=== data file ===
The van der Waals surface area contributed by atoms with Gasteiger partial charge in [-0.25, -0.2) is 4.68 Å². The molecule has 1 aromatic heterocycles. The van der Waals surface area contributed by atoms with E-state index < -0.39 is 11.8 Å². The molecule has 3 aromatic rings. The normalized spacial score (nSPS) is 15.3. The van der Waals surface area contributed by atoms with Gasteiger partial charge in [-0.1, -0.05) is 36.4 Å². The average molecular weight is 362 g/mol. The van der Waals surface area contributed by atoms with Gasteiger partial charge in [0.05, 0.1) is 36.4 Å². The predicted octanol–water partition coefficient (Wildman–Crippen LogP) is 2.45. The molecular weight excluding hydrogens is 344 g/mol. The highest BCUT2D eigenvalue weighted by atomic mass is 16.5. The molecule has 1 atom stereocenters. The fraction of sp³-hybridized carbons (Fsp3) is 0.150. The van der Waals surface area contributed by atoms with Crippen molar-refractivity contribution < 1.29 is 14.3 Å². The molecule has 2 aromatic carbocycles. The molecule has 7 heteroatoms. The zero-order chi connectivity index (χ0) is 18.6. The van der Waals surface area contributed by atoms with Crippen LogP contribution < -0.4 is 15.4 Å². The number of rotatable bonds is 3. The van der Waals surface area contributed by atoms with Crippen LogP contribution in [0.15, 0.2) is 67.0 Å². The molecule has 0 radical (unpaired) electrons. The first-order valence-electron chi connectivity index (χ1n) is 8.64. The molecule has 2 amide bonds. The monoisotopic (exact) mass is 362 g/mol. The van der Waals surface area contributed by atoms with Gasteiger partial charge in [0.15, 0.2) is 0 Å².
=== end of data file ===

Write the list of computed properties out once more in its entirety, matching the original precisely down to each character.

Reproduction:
The van der Waals surface area contributed by atoms with Gasteiger partial charge in [-0.25, -0.2) is 4.68 Å². The molecule has 1 aromatic heterocycles. The van der Waals surface area contributed by atoms with E-state index < -0.39 is 11.8 Å². The molecule has 3 aromatic rings. The normalized spacial score (nSPS) is 15.3. The van der Waals surface area contributed by atoms with Gasteiger partial charge in [-0.1, -0.05) is 36.4 Å². The average molecular weight is 362 g/mol. The van der Waals surface area contributed by atoms with Gasteiger partial charge in [0.05, 0.1) is 36.4 Å². The predicted octanol–water partition coefficient (Wildman–Crippen LogP) is 2.45. The molecular weight excluding hydrogens is 344 g/mol. The highest BCUT2D eigenvalue weighted by atomic mass is 16.5. The molecule has 1 atom stereocenters. The fraction of sp³-hybridized carbons (Fsp3) is 0.150. The van der Waals surface area contributed by atoms with Crippen molar-refractivity contribution < 1.29 is 14.3 Å². The molecule has 2 aromatic carbocycles. The molecule has 7 heteroatoms. The zero-order chi connectivity index (χ0) is 18.6. The van der Waals surface area contributed by atoms with Crippen LogP contribution < -0.4 is 15.4 Å². The number of rotatable bonds is 3. The van der Waals surface area contributed by atoms with Crippen LogP contribution in [0.15, 0.2) is 67.0 Å². The molecule has 0 radical (unpaired) electrons. The first-order valence-electron chi connectivity index (χ1n) is 8.64. The molecule has 2 amide bonds. The monoisotopic (exact) mass is 362 g/mol. The van der Waals surface area contributed by atoms with Gasteiger partial charge in [0.15, 0.2) is 0 Å².